The goal of a long practice session is to make it through a series of performance tasks to achieve improvement and advancement without losing accuracy or feeling sore. If the session is productive, there should be no sore feeling. If the session is destructive, there is loss of control and the sore feeling follows. It takes appropriate rehearsal technique to build up to achieving this amount of stamina.

    Yes, and you have reached that point.
     
  3. gmonady

    gmonady Utimate User

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    Lips are primarily muscle. They therefore obay the rules of muscle physiology. The first sign of musle strain is fatigue, or loosing control of notes. As muscle strain progresses, fiber breakdown begins and strain progresses to further muscle tear. If we are lucky, time heals and the edema (swelling) resolves. But if luck fails us OR we continue to damage more muscle, little guys known as fibroblasts start repairing damage. Fibroblasts do not lay down replacement muscle, they lay down scar. Scared muscle does not function as smoothly as units as the original muscle bundles. The process continues and spirals into chaos.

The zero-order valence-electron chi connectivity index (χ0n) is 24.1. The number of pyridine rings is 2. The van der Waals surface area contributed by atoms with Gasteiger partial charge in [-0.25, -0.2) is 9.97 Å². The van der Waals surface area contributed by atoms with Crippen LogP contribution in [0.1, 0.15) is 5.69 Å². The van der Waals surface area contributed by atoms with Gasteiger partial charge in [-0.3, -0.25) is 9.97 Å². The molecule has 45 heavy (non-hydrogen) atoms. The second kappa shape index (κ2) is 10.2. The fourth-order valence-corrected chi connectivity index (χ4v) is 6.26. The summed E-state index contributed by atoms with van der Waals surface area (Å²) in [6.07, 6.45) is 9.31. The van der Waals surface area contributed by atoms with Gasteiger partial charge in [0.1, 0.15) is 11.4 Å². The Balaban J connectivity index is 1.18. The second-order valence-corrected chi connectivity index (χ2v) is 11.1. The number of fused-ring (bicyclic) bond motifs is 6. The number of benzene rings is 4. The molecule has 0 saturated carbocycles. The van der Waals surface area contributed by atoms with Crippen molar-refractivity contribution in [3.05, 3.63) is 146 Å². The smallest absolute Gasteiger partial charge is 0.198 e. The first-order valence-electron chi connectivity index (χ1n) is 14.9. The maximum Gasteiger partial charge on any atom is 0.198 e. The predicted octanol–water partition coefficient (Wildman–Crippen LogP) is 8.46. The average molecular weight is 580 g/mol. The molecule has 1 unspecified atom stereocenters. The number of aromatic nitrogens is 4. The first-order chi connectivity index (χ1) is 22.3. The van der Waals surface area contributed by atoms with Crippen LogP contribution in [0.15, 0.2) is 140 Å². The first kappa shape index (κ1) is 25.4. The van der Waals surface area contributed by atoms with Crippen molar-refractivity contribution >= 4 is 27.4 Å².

Medscape: Medscape Access
     
    Last edited: Jan 14, 2012
  4. Brad-K

    Brad-K Piano User

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    Great reply gmonady, but I'm still not calling you "Doc." There is only one Doc in the trumpet world...and, sorry to say, you ain't him.;-)
     
  5. gmonady

    gmonady Utimate User

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    Here too is an exerpt from O.J.s Trumpet Page. Individuals such as rowuk quote from these pages from time to time:

    Dealing with Embouchure Malaises, Lip Pain, and Playing Injuries